A fresh volume on the ancient structures of Chaco Canyon, built by native peoples between AD 850 and 1130, that unifies older information on the area with new advanced research techniques focusing on studies of technology and building types, analyses of architectural change, and readings of the built environment, aided by over 150 maps, floor plans, elevations and photos.
Vernacular Architecture in the Pre-Columbian Americas reveals the dynamism of the ancient past, where social relations and long-term history were created posthole by posthole, brick by brick. This collection shifts attention away from the elite and monumental architectural traditions of the region to instead investigate the creativity, subtlety and variability of common architecture and the people who built and dwelled in them. At the heart of this study of vernacular architecture is an emphasis on ordinary people and their built environments, and how these everyday spaces were pivotal in the making and meaning of social and cultural dynamics. Providing a deeper and more nuanced temporal perspective of common buildings in the Americas, the editors have deftly framed a study that highlights sociocultural diversity while at the same time facilitating broader comparative conversations around the theme of vernacular architecture. With diverse case studies covering a broad range of periods and regions, Vernacular Architecture in the Pre-Columbian Americas is an important addition to the growing body of scholarship on the indigenous architecture of the Americas and is a key contribution to our archaeological understandings of past built environments.
This volume takes stock of the empirical evidence, theoretical orientations, and historical reconstructions of archaeology of the American Southwest. Themed chapters on method and theory are accompanied by comprehensive overviews of all major cultural traditions in the region, from the Paleoindians, to Chaco Canyon, to the onset of Euro-American imperialism.
The presence of ancient road networks in the New World is a puzzle, because they predate the use of wheeled transport vehicles. But whatever their diverse functions may have been, they remain the only tangible indication of how extinct American societies were regionally organised. Contributors to this volume, originally published in 1991, describe past studies of prehispanic roads in the southwestern United States, Mexico, Central and South America, paying special attention to their significance for economic and political organisation, as well as regional communication.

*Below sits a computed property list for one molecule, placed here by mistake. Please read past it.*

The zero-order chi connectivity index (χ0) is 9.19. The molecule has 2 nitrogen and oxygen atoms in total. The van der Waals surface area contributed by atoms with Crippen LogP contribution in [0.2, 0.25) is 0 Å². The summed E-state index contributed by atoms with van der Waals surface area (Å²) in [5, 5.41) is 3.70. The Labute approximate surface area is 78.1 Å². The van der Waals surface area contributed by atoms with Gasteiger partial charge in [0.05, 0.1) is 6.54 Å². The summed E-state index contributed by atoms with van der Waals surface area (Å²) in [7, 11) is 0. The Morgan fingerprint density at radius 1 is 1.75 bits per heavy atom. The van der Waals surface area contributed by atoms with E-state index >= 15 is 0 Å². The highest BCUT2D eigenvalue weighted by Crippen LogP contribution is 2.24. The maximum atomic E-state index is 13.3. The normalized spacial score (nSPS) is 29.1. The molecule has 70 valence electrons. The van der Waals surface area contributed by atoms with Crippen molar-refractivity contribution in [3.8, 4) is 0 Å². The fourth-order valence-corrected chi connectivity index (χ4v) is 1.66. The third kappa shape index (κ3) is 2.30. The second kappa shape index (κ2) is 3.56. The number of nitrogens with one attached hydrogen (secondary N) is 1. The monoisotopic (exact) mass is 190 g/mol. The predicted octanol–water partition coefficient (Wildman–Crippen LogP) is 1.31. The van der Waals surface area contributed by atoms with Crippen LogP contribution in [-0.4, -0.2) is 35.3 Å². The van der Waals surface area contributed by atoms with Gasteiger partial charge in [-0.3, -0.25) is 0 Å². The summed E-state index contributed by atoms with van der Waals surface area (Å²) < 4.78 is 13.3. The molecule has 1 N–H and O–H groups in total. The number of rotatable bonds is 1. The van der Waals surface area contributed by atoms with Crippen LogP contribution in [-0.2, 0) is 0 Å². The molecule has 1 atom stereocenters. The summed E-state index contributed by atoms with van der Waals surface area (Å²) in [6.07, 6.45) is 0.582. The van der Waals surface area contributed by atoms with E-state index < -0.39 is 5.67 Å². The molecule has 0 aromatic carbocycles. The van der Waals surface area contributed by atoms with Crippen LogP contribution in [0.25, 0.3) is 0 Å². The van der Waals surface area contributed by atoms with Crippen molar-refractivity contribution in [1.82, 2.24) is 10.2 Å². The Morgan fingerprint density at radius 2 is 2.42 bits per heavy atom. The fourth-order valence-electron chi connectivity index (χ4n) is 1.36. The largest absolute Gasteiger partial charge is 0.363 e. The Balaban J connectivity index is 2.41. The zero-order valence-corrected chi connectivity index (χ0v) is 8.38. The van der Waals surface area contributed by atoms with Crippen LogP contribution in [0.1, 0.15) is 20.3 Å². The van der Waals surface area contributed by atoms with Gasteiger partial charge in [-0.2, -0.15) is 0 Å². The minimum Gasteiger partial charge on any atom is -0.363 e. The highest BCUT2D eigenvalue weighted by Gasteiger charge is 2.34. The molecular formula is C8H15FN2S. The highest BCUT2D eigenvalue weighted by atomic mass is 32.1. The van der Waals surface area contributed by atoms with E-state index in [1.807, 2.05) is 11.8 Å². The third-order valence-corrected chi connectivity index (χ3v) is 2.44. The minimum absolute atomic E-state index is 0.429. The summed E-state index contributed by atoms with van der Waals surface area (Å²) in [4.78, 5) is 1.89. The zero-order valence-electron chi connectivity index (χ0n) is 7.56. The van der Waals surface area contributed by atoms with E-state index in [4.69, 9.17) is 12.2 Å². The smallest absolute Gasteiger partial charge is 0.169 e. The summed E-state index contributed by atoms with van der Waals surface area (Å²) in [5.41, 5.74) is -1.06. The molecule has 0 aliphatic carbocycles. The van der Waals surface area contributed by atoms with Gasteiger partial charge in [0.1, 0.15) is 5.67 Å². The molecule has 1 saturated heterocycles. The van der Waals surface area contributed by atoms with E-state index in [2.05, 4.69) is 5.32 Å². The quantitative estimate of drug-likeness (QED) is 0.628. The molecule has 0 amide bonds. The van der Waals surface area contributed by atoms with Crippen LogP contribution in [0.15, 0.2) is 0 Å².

From the mid-twelfth to the mid-fourteenth century, the world of the ancestral Pueblo people (Anasazi) was in transition, undergoing changes in settlement patterns and community organization that resulted in what scholars now call the Pueblo III period. This book synthesizes the archaeology of the ancestral Pueblo world during the Pueblo III period, examining twelve regions that embrace nearly the entire range of major topographic features, ecological zones, and prehistoric Puebloan settlement patterns found in the northern Southwest. Drawn from the 1990 Crow Canyon Archaeological Center conference "Pueblo Cultures in Transition," the book serves as both a data resource and a summary of ideas about prehistoric changes in Puebloan settlement and in regional interaction across nearly 150,000 square miles of the Southwest. The volume provides a compilation of settlement data for over 800 large sites occupied between A.D. 1100-1400 in the Southwest. These data provide new perspectives on the geographic scale of culture change in the Southwest during this period. Twelve chapters analyze the archaeological record for specific districts and provide a detailed picture of settlement size and distribution, community architecture, and population trends during the period. Additional chapters cover warfare and carrying capacity and provide overviews of change in the region. Throughout the chapters, the contributors address the unifying issues of the role of large sites in relation to smaller ones, changes in settlement patterns from the Pueblo II to Pueblo III periods, changes in community organization, and population dynamics. Although other books have considered various regions or the entireprehistoric area, this is the first to provide such a wealth of information on the Pueblo III period and such detailed district-by-district syntheses. By dealing with issues of population aggregation and the archaeology of large settlements, it offers readers a much-needed synthesis of one of the most crucial periods of culture change in the Southwest. Contents 1. "The Great Period": The Pueblo World During the Pueblo III Period, A.D. 1150 to 1350, Michael A. Adler 2. Pueblo II-Pueblo III Change in Southwestern Utah, the Arizona Strip, and Southern Nevada, Margaret M. Lyneis 3. Kayenta Anasazi Settlement Transformations in Northeastern Arizona: A.D. 1150 to 1350, Jeffrey S. Dean 4. The Pueblo III-Pueblo IV Transition in the Hopi Area, Arizona, E. Charles Adams 5. The Pueblo III Period along the Mogollon Rim: The Honanki, Elden, and Turkey Hill Phases of the Sinagua, Peter J. Pilles, Jr. 6. A Demographic Overview of the Late Pueblo III Period in the Mountains of East-central Arizona, J. Jefferson Reid, John R. Welch, Barbara K. Montgomery, and MarA-a Nieves ZedeAo 7. Southwestern Colorado and Southeastern Utah Settlement Patterns: A.D. 1100 to 1300, Mark D. Varien, William D. Lipe, Michael A. Adler, Ian M. Thompson, and Bruce A. Bradley 8. Looking beyond Chaco: The San Juan Basin and Its Peripheries, John R. Stein and Andrew P. Fowler 9. The Cibola Region in the Post-Chacoan Era, Keith W. Kintigh 10. The Pueblo III Period in the Eastern San Juan Basin and Acoma-Laguna Areas, John R. Roney 11. Southwestern New Mexico and Southeastern Arizona, A.D. 900 to 1300, Stephen H. Lekson 12. Impressions of Pueblo III Settlement Trends among the Rio Abajo andEastern Border Pueblos, Katherine A. Spielman 13. Pueblo Cultures in Transition: The Northern Rio Grande, Patricia L. Crown, Janet D. Orcutt, and Timothy A. Kohler 14. The Role of Warfare in the Pueblo III Period, Jonathan Haas and Winifred Creamer 15. Agricultural Potential and Carrying Capacity in Southwestern Colorado, A.D. 901 to 1300, Carla R. Van West 16. Big Sites, Big Questions: Pueblos in Transition, Linda S. Cordell 17. Pueblo III People and Polity in Relational Context, David R. Wilcox Appendix: Mapping the Puebloan Southwest, Michael Adler and Amber Johnson